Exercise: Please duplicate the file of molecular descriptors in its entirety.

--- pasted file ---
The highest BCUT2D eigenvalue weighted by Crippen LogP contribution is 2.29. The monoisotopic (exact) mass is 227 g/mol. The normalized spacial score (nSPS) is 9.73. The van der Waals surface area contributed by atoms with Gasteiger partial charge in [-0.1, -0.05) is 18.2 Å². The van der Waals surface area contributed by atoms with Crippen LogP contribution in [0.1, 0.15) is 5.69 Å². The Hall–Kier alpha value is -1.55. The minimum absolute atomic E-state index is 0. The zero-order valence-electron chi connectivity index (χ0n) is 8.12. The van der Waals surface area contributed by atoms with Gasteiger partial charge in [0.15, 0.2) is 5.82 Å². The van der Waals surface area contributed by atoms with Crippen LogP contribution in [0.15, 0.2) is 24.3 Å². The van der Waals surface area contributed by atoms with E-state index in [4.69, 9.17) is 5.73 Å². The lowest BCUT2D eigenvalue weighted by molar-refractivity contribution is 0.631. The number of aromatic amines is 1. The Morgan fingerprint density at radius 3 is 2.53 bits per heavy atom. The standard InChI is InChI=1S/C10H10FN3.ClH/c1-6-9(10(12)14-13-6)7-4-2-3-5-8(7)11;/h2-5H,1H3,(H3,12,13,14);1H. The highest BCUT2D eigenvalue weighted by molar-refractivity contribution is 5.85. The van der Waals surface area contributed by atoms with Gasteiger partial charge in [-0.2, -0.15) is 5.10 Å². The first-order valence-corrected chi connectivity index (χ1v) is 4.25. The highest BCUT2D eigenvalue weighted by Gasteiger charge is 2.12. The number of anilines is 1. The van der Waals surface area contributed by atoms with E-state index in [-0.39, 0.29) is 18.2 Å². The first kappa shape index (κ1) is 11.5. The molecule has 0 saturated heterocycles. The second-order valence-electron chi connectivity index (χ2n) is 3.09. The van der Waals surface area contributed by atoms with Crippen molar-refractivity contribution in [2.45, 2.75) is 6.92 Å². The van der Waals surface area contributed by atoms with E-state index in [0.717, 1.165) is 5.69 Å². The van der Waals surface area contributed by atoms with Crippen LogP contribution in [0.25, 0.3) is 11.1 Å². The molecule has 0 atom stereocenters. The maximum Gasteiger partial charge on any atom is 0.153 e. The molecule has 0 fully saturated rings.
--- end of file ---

The highest BCUT2D eigenvalue weighted by Crippen LogP contribution is 2.29. The monoisotopic (exact) mass is 227 g/mol. The normalized spacial score (nSPS) is 9.73. The van der Waals surface area contributed by atoms with Gasteiger partial charge in [-0.1, -0.05) is 18.2 Å². The van der Waals surface area contributed by atoms with Crippen LogP contribution in [0.1, 0.15) is 5.69 Å². The Hall–Kier alpha value is -1.55. The minimum absolute atomic E-state index is 0. The zero-order valence-electron chi connectivity index (χ0n) is 8.12. The van der Waals surface area contributed by atoms with Gasteiger partial charge in [0.15, 0.2) is 5.82 Å². The van der Waals surface area contributed by atoms with Crippen LogP contribution in [0.15, 0.2) is 24.3 Å². The van der Waals surface area contributed by atoms with E-state index in [4.69, 9.17) is 5.73 Å². The lowest BCUT2D eigenvalue weighted by molar-refractivity contribution is 0.631. The number of aromatic amines is 1. The Morgan fingerprint density at radius 3 is 2.53 bits per heavy atom. The standard InChI is InChI=1S/C10H10FN3.ClH/c1-6-9(10(12)14-13-6)7-4-2-3-5-8(7)11;/h2-5H,1H3,(H3,12,13,14);1H. The highest BCUT2D eigenvalue weighted by molar-refractivity contribution is 5.85. The van der Waals surface area contributed by atoms with Gasteiger partial charge in [-0.2, -0.15) is 5.10 Å². The first-order valence-corrected chi connectivity index (χ1v) is 4.25. The highest BCUT2D eigenvalue weighted by Gasteiger charge is 2.12. The number of anilines is 1. The van der Waals surface area contributed by atoms with E-state index in [-0.39, 0.29) is 18.2 Å². The first kappa shape index (κ1) is 11.5. The molecule has 0 saturated heterocycles. The second-order valence-electron chi connectivity index (χ2n) is 3.09. The van der Waals surface area contributed by atoms with Crippen molar-refractivity contribution in [2.45, 2.75) is 6.92 Å². The van der Waals surface area contributed by atoms with E-state index in [0.717, 1.165) is 5.69 Å². The van der Waals surface area contributed by atoms with Crippen LogP contribution in [0.25, 0.3) is 11.1 Å². The molecule has 0 atom stereocenters. The maximum Gasteiger partial charge on any atom is 0.153 e. The molecule has 0 fully saturated rings.